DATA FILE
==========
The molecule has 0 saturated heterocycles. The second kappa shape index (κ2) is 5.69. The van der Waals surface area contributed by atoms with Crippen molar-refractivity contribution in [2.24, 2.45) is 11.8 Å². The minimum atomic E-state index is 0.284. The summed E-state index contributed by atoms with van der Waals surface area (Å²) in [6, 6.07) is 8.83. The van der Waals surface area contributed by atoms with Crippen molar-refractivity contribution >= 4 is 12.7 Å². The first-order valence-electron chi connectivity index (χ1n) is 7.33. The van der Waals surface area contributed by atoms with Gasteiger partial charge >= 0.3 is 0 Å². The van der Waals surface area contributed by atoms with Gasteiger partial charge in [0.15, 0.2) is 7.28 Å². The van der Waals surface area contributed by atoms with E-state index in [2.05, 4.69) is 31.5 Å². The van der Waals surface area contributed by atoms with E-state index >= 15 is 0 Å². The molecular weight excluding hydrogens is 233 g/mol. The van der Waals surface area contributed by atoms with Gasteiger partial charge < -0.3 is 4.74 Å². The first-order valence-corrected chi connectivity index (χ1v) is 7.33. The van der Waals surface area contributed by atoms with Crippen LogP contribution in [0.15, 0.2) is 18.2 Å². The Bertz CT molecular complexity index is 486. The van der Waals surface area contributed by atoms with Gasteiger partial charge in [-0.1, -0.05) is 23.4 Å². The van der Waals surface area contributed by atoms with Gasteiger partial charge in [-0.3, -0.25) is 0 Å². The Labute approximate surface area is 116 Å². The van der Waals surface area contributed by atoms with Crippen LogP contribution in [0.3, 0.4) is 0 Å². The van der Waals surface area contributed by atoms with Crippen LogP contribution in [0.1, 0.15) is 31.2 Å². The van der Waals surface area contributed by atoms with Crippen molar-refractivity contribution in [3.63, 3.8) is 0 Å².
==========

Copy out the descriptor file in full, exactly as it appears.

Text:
The molecule has 0 saturated heterocycles. The second kappa shape index (κ2) is 5.69. The van der Waals surface area contributed by atoms with Crippen molar-refractivity contribution in [2.24, 2.45) is 11.8 Å². The minimum atomic E-state index is 0.284. The summed E-state index contributed by atoms with van der Waals surface area (Å²) in [6, 6.07) is 8.83. The van der Waals surface area contributed by atoms with Crippen molar-refractivity contribution >= 4 is 12.7 Å². The first-order valence-electron chi connectivity index (χ1n) is 7.33. The van der Waals surface area contributed by atoms with Gasteiger partial charge >= 0.3 is 0 Å². The van der Waals surface area contributed by atoms with Gasteiger partial charge in [0.15, 0.2) is 7.28 Å². The van der Waals surface area contributed by atoms with E-state index in [2.05, 4.69) is 31.5 Å². The van der Waals surface area contributed by atoms with E-state index >= 15 is 0 Å². The molecular weight excluding hydrogens is 233 g/mol. The van der Waals surface area contributed by atoms with Gasteiger partial charge < -0.3 is 4.74 Å². The first-order valence-corrected chi connectivity index (χ1v) is 7.33. The van der Waals surface area contributed by atoms with Crippen LogP contribution in [0.15, 0.2) is 18.2 Å². The Bertz CT molecular complexity index is 486. The van der Waals surface area contributed by atoms with Gasteiger partial charge in [-0.1, -0.05) is 23.4 Å². The van der Waals surface area contributed by atoms with Gasteiger partial charge in [-0.3, -0.25) is 0 Å². The Labute approximate surface area is 116 Å². The van der Waals surface area contributed by atoms with Crippen LogP contribution in [0.3, 0.4) is 0 Å². The van der Waals surface area contributed by atoms with Crippen LogP contribution in [0.1, 0.15) is 31.2 Å². The van der Waals surface area contributed by atoms with Crippen molar-refractivity contribution in [3.63, 3.8) is 0 Å².